Scope and Content
Title: Branconière, Benedicion Santa Ana de. Lecture notes taken by Josephine Robinson,
Date (inclusive): 1906-1910
Collection number: M1112
Branconière, Benedicion Santa Ana de.
8 linear ft.
Stanford University. Libraries. Dept. of Special Collections and University Archives.
Property rights reside with the repository. Literary rights
reside with the creators of the documents or their heirs. To
obtain permission to publish or reproduce, please contact the
Public Services Librarian of the Dept. of Special Collections.
Benedicion Santa Ana de Branconière : Lecture notes taken by Josephine Robinson. M1112. Dept. of Special Collections, Stanford
University Libraries, Stanford, Calif.
Miss Benedicion Santa Ana de Branconiere was born the daughter of a British nobleman during the 18th century. Her father was
a well-read and educated man, and at the time was the owner of one of the finest private libraries in the world. At a fairly
young age, Miss de Branconiere was found to suffer from tuberculosis of the bone. After English medical science failed to
cure her, Miss de Branconiere set out with her father to search the world for treatment. They finally found help in India,
from spiritual healer and great religious figure Swami Vivekananda. To display her gratification for his assistance, Miss
de Branconiere began to study under Swami Vivekananda in the hope of one day helping to spread his word to the western world.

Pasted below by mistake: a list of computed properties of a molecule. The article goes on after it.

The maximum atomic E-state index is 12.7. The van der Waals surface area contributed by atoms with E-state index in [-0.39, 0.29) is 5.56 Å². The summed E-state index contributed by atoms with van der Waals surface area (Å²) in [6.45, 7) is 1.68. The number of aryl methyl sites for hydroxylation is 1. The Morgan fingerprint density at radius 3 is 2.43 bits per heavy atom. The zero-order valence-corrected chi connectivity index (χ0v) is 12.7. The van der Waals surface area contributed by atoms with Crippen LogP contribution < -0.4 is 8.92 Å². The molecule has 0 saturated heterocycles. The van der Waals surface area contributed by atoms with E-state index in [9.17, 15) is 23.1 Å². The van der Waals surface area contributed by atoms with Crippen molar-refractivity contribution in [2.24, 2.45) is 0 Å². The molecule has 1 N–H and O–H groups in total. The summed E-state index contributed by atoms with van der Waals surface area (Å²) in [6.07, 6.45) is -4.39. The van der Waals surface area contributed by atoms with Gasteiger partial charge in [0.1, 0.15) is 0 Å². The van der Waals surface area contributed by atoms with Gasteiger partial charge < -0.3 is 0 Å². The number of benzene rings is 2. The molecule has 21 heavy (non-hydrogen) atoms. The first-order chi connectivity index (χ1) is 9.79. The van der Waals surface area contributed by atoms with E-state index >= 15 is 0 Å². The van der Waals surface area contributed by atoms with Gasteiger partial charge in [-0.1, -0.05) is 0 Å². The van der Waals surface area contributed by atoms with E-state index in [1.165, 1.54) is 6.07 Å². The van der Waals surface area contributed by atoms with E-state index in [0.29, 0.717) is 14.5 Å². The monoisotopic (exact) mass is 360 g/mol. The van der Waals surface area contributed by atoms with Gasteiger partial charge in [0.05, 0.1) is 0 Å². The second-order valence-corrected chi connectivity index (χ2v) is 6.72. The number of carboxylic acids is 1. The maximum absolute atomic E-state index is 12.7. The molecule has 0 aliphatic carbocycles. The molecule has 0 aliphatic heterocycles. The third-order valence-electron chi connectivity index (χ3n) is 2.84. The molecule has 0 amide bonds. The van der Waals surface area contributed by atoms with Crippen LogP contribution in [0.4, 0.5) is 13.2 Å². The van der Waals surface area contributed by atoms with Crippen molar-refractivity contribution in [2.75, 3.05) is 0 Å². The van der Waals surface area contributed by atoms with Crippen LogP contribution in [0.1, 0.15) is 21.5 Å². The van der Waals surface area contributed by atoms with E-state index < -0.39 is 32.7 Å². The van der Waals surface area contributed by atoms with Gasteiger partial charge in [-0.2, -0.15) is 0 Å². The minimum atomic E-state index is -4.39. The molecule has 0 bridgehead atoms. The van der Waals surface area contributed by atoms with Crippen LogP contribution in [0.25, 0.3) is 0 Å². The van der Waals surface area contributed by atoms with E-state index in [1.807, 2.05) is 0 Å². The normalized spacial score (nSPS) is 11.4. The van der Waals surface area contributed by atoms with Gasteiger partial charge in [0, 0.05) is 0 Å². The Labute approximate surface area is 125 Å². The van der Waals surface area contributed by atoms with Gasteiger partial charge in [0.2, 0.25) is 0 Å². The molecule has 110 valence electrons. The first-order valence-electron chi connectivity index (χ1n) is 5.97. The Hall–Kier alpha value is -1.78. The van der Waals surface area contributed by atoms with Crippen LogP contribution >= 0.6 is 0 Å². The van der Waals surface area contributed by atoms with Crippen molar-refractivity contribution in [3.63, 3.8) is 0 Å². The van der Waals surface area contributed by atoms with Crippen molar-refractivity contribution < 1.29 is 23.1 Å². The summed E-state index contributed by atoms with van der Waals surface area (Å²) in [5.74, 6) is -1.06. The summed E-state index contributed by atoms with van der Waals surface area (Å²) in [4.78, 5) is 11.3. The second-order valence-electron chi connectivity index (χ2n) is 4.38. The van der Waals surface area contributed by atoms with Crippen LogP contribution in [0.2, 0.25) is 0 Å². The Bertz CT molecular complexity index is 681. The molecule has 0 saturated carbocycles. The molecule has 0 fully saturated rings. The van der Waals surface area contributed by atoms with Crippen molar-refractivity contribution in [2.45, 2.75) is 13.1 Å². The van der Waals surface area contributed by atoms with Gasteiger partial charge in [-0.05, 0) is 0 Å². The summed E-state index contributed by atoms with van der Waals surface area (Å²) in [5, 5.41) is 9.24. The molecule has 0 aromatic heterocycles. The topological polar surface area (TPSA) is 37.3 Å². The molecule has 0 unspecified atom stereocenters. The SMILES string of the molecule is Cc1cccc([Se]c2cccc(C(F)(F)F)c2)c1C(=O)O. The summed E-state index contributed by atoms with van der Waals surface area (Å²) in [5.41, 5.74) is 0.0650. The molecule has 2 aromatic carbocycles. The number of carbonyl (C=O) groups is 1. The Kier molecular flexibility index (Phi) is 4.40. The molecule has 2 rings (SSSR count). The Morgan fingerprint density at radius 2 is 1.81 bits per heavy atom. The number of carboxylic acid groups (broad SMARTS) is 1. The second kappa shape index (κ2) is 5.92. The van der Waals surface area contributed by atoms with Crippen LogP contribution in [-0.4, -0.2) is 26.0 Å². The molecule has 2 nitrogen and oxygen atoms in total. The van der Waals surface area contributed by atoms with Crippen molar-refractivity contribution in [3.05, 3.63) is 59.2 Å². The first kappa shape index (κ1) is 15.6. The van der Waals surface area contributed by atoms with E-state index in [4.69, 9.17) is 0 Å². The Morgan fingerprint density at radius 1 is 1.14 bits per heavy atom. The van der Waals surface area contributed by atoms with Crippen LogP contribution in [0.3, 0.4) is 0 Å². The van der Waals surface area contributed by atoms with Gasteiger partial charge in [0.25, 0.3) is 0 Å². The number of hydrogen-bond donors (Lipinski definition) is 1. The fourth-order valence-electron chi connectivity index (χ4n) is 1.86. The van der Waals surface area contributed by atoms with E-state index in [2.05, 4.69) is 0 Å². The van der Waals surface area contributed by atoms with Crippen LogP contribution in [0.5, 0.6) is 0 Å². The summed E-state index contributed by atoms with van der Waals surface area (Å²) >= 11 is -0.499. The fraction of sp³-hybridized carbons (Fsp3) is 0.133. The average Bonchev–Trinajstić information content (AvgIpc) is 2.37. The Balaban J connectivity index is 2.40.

His doctrine was one of bringing together people of all religions to recognize that the God they worshiped was one. At the
conference of World Religions held in Chicago in 1893, he said "People born in different religions finally reach the same
God, as rivers born in different places finally reach the sea." To carry out her promise, Miss de Branconiere studied at the
School of Illumination in Paris (Brotherhood of Light), where she later taught. After her tenure there, Swami Vivekananda
sent her to spread the word, as he had briefly, in still-developing America. Miss de Branconiere acquiring a position at the
University of California, Berkeley, teaching religion, philosophy, and literature. She also instructed evening classes to
a private study group in Alameda. Through her teachings, Miss de Branconiere examined the sacred books of the world's four
great religions, as well as the classic literary works of the time, seeking what common truths they held that could assist
the plight of man. The central point of her teachings, as is any serious pursuit of the truth, was the discovery and salvation
of the individual human soul.
Scope and Content
This collection contains transcripts of the lectures Miss de Branconiere gave from 1906 through 1910. Josephine Robinson,
then employed by the Bank of Alameda, attended her evening sessions, took notes in shorthand, and typed them later. The collection
fills sixteen manuscript boxes and is organized chronologically. The collection includes two indexes: one that provides dates
for lectures in which certain topics were discussed, and a second, which exclusively pertains to Biblical references. The
lectures given by Miss de Branconiere cover a wide variety of religious and philosophical issues, while citing sources that
range from classic Greek myths to Shakespeare to major religious texts. Miss de Branconiere quotes Swami Vivekananda extensively
in her teachings, and students of the Swami should find great interest in the lectures of his disciple and protégée, Miss
Vivekananda, Swami, 1863-1902.